BACKGROUND: Disturbances in emotion regulation (ER) are characteristic of both patients with bipolar disorder (BD) and schizophrenia (SZ). We investigated the temporal dynamics of brain activation during cognitive ER in BD and SZ to understand the contribution of temporal characteristics of disturbed ER to their unique and shared symptomatology.
METHOD: Forty-six participants performed an ER-task (BD, n = 15; SZ, n = 16; controls, n = 15) during functional magnetic resonance imaging, in which they were instructed to use cognitive reappraisal techniques to regulate their emotional responses. Finite impulse response modeling was applied to estimate the temporal dynamics of brain responses during cognitive reappraisal (v. passive attending) of negative pictures. Group, time, and group × time effects were tested using multivariate modeling.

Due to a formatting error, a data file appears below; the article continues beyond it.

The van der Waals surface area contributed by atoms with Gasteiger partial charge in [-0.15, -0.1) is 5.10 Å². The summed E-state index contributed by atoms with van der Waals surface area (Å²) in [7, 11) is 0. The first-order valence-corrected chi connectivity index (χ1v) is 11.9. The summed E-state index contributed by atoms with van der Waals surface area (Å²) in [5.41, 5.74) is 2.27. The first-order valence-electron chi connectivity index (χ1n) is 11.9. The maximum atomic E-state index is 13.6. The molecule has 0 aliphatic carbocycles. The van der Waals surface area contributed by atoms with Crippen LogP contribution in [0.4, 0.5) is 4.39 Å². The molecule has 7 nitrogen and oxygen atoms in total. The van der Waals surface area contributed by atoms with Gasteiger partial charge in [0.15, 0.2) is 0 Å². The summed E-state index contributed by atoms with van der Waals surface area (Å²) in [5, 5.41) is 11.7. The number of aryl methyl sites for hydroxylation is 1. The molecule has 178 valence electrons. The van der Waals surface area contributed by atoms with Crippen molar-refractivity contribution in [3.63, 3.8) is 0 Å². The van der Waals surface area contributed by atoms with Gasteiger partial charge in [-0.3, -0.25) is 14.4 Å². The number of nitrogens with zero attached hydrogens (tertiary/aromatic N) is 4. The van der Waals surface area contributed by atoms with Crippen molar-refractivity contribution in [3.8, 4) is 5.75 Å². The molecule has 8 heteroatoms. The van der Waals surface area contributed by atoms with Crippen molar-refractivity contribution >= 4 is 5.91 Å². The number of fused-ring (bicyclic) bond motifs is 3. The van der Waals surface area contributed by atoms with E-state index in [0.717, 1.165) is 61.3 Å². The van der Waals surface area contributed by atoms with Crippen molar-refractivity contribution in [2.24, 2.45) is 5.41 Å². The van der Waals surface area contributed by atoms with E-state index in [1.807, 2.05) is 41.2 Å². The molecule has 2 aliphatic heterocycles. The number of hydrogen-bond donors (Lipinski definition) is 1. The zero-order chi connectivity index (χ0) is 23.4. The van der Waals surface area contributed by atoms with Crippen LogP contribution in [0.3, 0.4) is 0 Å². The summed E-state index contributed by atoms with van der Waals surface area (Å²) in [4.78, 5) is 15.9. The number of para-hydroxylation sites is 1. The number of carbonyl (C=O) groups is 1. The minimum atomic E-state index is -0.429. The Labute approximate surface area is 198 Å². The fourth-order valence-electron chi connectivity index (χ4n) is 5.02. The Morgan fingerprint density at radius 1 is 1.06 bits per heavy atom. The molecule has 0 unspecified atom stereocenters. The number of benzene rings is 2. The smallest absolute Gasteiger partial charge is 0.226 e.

RESULTS: We observed a group × time interaction during ER in the ventrolateral prefrontal cortex (VLPFC), supplementary motor area (SMA) and inferior occipital gyrus. Patients with SZ demonstrated initial hyper-activation of the VLPFC and SMA activation that was not sustained in later regulatory phases. Response profiles in the inferior occipital gyrus in SZ showed abnormal activation in the later phases of regulation. BD-patients showed general blunted responsivity in these regions.
CONCLUSIONS: These results suggest that ER-disturbances in SZ are characterized by an inefficient initialization and failure to sustain regulatory control, whereas in BD, a failure to recruit regulatory resources may represent initial deficits in formulating adequate representations of the regulatory needs. This may help to further understand how ER-disturbances give rise to symptomatology of BD and SZ.